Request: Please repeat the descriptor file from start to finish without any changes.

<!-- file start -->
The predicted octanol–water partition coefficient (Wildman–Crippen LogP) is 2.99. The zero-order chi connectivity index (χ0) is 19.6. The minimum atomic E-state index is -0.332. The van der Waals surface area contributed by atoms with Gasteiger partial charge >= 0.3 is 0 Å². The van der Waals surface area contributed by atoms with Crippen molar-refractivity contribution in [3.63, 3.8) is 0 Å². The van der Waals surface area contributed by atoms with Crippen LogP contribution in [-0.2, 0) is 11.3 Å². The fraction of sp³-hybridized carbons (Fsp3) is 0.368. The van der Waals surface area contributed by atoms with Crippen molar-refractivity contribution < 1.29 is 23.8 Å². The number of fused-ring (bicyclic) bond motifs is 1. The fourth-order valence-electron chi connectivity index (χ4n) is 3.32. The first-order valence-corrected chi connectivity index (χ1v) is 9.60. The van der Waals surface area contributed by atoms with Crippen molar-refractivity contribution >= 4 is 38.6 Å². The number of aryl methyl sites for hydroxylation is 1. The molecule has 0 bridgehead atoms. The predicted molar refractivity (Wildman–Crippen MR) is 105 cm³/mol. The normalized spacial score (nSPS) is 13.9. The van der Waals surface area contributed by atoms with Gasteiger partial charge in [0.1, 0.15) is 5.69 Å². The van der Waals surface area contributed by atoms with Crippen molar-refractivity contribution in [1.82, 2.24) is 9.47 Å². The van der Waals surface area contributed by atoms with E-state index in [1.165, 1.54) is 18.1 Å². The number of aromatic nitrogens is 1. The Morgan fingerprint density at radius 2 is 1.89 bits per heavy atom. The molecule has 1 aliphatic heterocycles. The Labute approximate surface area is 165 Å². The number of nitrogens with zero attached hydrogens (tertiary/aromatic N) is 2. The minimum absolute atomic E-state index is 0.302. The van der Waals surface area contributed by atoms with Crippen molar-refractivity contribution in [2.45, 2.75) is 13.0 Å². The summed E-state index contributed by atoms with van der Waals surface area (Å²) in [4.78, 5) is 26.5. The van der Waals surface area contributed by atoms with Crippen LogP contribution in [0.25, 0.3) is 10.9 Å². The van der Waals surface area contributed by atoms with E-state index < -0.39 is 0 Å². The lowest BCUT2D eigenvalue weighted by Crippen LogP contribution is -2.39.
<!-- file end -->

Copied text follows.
The predicted octanol–water partition coefficient (Wildman–Crippen LogP) is 2.99. The zero-order chi connectivity index (χ0) is 19.6. The minimum atomic E-state index is -0.332. The van der Waals surface area contributed by atoms with Gasteiger partial charge >= 0.3 is 0 Å². The van der Waals surface area contributed by atoms with Crippen molar-refractivity contribution in [3.63, 3.8) is 0 Å². The van der Waals surface area contributed by atoms with Crippen LogP contribution in [-0.2, 0) is 11.3 Å². The fraction of sp³-hybridized carbons (Fsp3) is 0.368. The van der Waals surface area contributed by atoms with Crippen molar-refractivity contribution < 1.29 is 23.8 Å². The number of fused-ring (bicyclic) bond motifs is 1. The fourth-order valence-electron chi connectivity index (χ4n) is 3.32. The first-order valence-corrected chi connectivity index (χ1v) is 9.60. The van der Waals surface area contributed by atoms with Crippen molar-refractivity contribution >= 4 is 38.6 Å². The number of aryl methyl sites for hydroxylation is 1. The molecule has 0 bridgehead atoms. The predicted molar refractivity (Wildman–Crippen MR) is 105 cm³/mol. The normalized spacial score (nSPS) is 13.9. The van der Waals surface area contributed by atoms with Gasteiger partial charge in [0.1, 0.15) is 5.69 Å². The van der Waals surface area contributed by atoms with Crippen molar-refractivity contribution in [1.82, 2.24) is 9.47 Å². The van der Waals surface area contributed by atoms with E-state index in [1.165, 1.54) is 18.1 Å². The number of aromatic nitrogens is 1. The Morgan fingerprint density at radius 2 is 1.89 bits per heavy atom. The molecule has 1 aliphatic heterocycles. The Labute approximate surface area is 165 Å². The number of nitrogens with zero attached hydrogens (tertiary/aromatic N) is 2. The minimum absolute atomic E-state index is 0.302. The van der Waals surface area contributed by atoms with Crippen molar-refractivity contribution in [2.45, 2.75) is 13.0 Å². The summed E-state index contributed by atoms with van der Waals surface area (Å²) in [4.78, 5) is 26.5. The van der Waals surface area contributed by atoms with Crippen LogP contribution in [0.25, 0.3) is 10.9 Å². The van der Waals surface area contributed by atoms with E-state index < -0.39 is 0 Å². The lowest BCUT2D eigenvalue weighted by Crippen LogP contribution is -2.39.